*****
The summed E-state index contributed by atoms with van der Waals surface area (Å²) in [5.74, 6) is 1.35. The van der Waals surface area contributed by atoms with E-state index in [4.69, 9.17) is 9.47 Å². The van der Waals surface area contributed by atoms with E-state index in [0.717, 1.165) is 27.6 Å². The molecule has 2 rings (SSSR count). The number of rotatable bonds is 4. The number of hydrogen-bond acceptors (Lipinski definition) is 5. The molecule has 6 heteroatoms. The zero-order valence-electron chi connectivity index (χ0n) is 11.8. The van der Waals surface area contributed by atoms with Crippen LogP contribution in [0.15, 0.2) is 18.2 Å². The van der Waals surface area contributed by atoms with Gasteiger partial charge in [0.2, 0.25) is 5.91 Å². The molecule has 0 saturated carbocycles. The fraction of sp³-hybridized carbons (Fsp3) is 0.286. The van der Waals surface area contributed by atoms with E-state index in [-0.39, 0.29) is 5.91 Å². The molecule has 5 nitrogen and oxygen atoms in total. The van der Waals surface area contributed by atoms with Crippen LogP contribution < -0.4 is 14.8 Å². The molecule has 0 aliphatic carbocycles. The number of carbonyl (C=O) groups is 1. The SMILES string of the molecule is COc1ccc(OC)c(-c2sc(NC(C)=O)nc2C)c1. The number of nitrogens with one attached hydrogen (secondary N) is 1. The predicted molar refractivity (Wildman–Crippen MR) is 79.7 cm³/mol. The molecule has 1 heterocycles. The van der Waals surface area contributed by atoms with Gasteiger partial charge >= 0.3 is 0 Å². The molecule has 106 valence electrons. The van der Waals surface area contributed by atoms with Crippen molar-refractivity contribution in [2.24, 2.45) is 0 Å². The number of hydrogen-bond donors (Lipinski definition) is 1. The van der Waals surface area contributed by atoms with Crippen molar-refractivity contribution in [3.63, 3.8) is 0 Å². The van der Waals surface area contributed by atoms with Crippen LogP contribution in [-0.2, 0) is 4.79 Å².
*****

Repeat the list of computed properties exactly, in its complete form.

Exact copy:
The summed E-state index contributed by atoms with van der Waals surface area (Å²) in [5.74, 6) is 1.35. The van der Waals surface area contributed by atoms with E-state index in [4.69, 9.17) is 9.47 Å². The van der Waals surface area contributed by atoms with E-state index in [0.717, 1.165) is 27.6 Å². The molecule has 2 rings (SSSR count). The number of rotatable bonds is 4. The number of hydrogen-bond acceptors (Lipinski definition) is 5. The molecule has 6 heteroatoms. The zero-order valence-electron chi connectivity index (χ0n) is 11.8. The van der Waals surface area contributed by atoms with Crippen LogP contribution in [0.15, 0.2) is 18.2 Å². The van der Waals surface area contributed by atoms with Gasteiger partial charge in [0.2, 0.25) is 5.91 Å². The molecule has 0 saturated carbocycles. The fraction of sp³-hybridized carbons (Fsp3) is 0.286. The van der Waals surface area contributed by atoms with E-state index in [-0.39, 0.29) is 5.91 Å². The molecule has 5 nitrogen and oxygen atoms in total. The van der Waals surface area contributed by atoms with Crippen LogP contribution < -0.4 is 14.8 Å². The molecule has 0 aliphatic carbocycles. The number of carbonyl (C=O) groups is 1. The SMILES string of the molecule is COc1ccc(OC)c(-c2sc(NC(C)=O)nc2C)c1. The number of nitrogens with one attached hydrogen (secondary N) is 1. The predicted molar refractivity (Wildman–Crippen MR) is 79.7 cm³/mol. The molecule has 1 heterocycles. The van der Waals surface area contributed by atoms with Gasteiger partial charge >= 0.3 is 0 Å². The molecule has 106 valence electrons. The van der Waals surface area contributed by atoms with Crippen molar-refractivity contribution in [2.24, 2.45) is 0 Å². The number of hydrogen-bond donors (Lipinski definition) is 1. The van der Waals surface area contributed by atoms with Crippen molar-refractivity contribution in [3.63, 3.8) is 0 Å². The van der Waals surface area contributed by atoms with Crippen LogP contribution in [-0.2, 0) is 4.79 Å².